Absentee ballot
Credit: Zoe Thacker/ U.S. Airforce

There has been some barely perceptible movement recently in Beto O’Rourke’s polling numbers which is causing some people to hope that an upset of Ted Cruz is in the works. The counter to that is that Sen. Cruz is pretty consistently reaching or topping 50 percent in the polls, including the Quinnipiac survey that came out today.  There are very few undecided voters in Texas, apparently, so it’s going to be hard for O’Rourke to gain the remaining ground he needs to cover.

Yet, a look at the early vote in Texas provides at least a defensible reason to believe that the polls may not be modeling the electorate correctly, as the youth vote is absurdly high and Latinos are showing up in greater numbers than whites.

A 508 percent increase in voter turnout among the under-30 crowd is a clear indication that O’Rourke has captured the attention of a generational cohort that normally does not pay attention in non-presidential years.  As for the Latino vote, it’s unclear how strongly they’ll prefer O’Rourke but he surely will benefit at least a little if they exceed their past participation levels.

There are some mixed messages in the early voting from other states. In North Carolina, younger voters are turning out at close to the same rate they did in the 2016 presidential race, and that’s good news for the Democrats.

In Florida, the Republicans are maintaining a stubborn lead in the early vote that should concern the Democratic Party.

In Nevada, things look as tight as a tick, but the Democrats are doing surprisingly well in Reno (Washoe County), and that may be enough to carry their statewide candidates over the top.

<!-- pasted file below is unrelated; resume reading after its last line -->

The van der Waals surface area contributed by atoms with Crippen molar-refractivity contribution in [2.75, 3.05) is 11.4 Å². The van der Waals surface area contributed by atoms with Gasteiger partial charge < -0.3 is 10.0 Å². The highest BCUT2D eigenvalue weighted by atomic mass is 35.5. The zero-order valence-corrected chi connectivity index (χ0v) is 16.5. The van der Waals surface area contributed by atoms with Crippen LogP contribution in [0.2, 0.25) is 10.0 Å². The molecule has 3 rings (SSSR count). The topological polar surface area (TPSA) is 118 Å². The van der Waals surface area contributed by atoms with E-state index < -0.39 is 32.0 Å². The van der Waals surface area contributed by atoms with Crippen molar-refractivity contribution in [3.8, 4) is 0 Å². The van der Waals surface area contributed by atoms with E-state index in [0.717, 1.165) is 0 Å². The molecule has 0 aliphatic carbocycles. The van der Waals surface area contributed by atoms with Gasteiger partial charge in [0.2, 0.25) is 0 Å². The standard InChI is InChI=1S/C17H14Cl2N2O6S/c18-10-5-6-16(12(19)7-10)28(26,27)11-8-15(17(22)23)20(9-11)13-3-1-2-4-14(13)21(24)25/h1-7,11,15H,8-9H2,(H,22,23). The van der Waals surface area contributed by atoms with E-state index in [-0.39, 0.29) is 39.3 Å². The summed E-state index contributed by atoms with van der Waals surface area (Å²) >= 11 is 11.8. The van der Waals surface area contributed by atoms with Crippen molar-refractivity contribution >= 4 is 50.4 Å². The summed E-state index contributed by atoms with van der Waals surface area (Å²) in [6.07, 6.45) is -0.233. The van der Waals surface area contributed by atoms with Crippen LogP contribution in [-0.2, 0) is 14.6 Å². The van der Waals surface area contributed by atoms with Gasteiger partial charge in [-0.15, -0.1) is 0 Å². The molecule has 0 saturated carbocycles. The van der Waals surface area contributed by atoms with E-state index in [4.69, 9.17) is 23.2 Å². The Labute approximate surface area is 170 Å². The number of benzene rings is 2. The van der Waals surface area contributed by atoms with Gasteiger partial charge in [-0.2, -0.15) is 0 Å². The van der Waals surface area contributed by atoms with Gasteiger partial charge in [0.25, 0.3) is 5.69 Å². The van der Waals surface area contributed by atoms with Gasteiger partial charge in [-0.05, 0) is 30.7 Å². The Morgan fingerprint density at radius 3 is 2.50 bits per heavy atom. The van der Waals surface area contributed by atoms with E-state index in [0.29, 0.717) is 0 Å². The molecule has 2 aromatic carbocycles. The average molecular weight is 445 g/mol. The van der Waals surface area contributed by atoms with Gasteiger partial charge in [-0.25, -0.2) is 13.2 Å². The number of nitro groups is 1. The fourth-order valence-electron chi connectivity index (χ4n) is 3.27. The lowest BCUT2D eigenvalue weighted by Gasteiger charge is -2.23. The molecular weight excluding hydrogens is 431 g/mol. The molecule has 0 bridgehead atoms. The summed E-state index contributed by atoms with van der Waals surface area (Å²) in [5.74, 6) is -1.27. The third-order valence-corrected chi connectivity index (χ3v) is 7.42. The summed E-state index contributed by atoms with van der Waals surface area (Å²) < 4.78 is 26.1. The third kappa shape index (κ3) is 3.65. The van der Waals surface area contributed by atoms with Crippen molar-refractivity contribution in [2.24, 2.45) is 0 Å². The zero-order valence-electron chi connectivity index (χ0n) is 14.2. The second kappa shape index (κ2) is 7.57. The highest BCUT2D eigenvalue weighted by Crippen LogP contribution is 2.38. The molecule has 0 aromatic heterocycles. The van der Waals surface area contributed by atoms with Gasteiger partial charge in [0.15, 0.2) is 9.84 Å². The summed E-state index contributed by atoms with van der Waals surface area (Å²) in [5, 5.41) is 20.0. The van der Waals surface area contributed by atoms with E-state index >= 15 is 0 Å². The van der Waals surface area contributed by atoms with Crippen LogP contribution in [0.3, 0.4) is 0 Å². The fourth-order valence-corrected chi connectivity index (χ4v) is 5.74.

In all these cases, the results are based on party registration, so it matters a great deal whether there’s a differential in how many crossover votes there are, and it also could be critical who wins with non-affiliated voters.

While it’s true that the Democrats normally suffer in midterms because they have more low-propensity voters, that does not automatically mean that unusually high turnout this year will help them. In a red state, if we have presidential turnout numbers that will probably mean the Republican candidate will win. A Democrat has a better chance of winning in a red state when they can take advantage of a big differential in voter enthusiasm, so it doesn’t help if everyone turns out. Still, one way they could pull off some stunning upsets in places like Texas and Tennessee even in a very high turnout election is if the shape of the electorate is significantly different than it has been in the past. In Texas, much higher youth turnout and Latinos turning out at a higher rate than whites might accomplish this.

In Tennessee, turnout is certainly running high:

We’ll have to see if the shape of that electorate favors the Democrats.

Our ideas can save democracy... But we need your help! Donate Now!

Martin Longman

Martin Longman is the web editor for the Washington Monthly. See all his writing at ProgressPond.com